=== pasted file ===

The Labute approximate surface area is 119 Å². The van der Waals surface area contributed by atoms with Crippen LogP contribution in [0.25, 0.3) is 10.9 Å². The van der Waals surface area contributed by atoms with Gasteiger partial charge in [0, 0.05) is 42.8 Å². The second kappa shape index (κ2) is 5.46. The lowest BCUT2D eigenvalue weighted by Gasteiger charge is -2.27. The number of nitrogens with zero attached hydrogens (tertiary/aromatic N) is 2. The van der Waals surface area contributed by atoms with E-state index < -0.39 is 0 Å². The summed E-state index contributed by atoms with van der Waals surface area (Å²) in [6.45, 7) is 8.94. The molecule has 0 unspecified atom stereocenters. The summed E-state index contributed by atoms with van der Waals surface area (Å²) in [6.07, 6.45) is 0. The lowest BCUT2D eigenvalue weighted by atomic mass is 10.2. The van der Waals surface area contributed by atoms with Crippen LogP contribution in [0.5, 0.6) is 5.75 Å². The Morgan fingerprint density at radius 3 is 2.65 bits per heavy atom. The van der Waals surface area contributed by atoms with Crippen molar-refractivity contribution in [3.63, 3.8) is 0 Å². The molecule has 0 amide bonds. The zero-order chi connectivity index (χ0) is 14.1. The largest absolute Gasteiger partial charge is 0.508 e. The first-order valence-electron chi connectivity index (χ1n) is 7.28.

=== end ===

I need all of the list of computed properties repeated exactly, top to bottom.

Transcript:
The Labute approximate surface area is 119 Å². The van der Waals surface area contributed by atoms with Crippen LogP contribution in [0.25, 0.3) is 10.9 Å². The van der Waals surface area contributed by atoms with Gasteiger partial charge in [0, 0.05) is 42.8 Å². The second kappa shape index (κ2) is 5.46. The lowest BCUT2D eigenvalue weighted by Gasteiger charge is -2.27. The number of nitrogens with zero attached hydrogens (tertiary/aromatic N) is 2. The van der Waals surface area contributed by atoms with E-state index < -0.39 is 0 Å². The summed E-state index contributed by atoms with van der Waals surface area (Å²) in [6.45, 7) is 8.94. The molecule has 0 unspecified atom stereocenters. The summed E-state index contributed by atoms with van der Waals surface area (Å²) in [6.07, 6.45) is 0. The lowest BCUT2D eigenvalue weighted by atomic mass is 10.2. The van der Waals surface area contributed by atoms with Crippen LogP contribution in [0.5, 0.6) is 5.75 Å². The Morgan fingerprint density at radius 3 is 2.65 bits per heavy atom. The van der Waals surface area contributed by atoms with Crippen molar-refractivity contribution in [3.63, 3.8) is 0 Å². The molecule has 0 amide bonds. The zero-order chi connectivity index (χ0) is 14.1. The largest absolute Gasteiger partial charge is 0.508 e. The first-order valence-electron chi connectivity index (χ1n) is 7.28.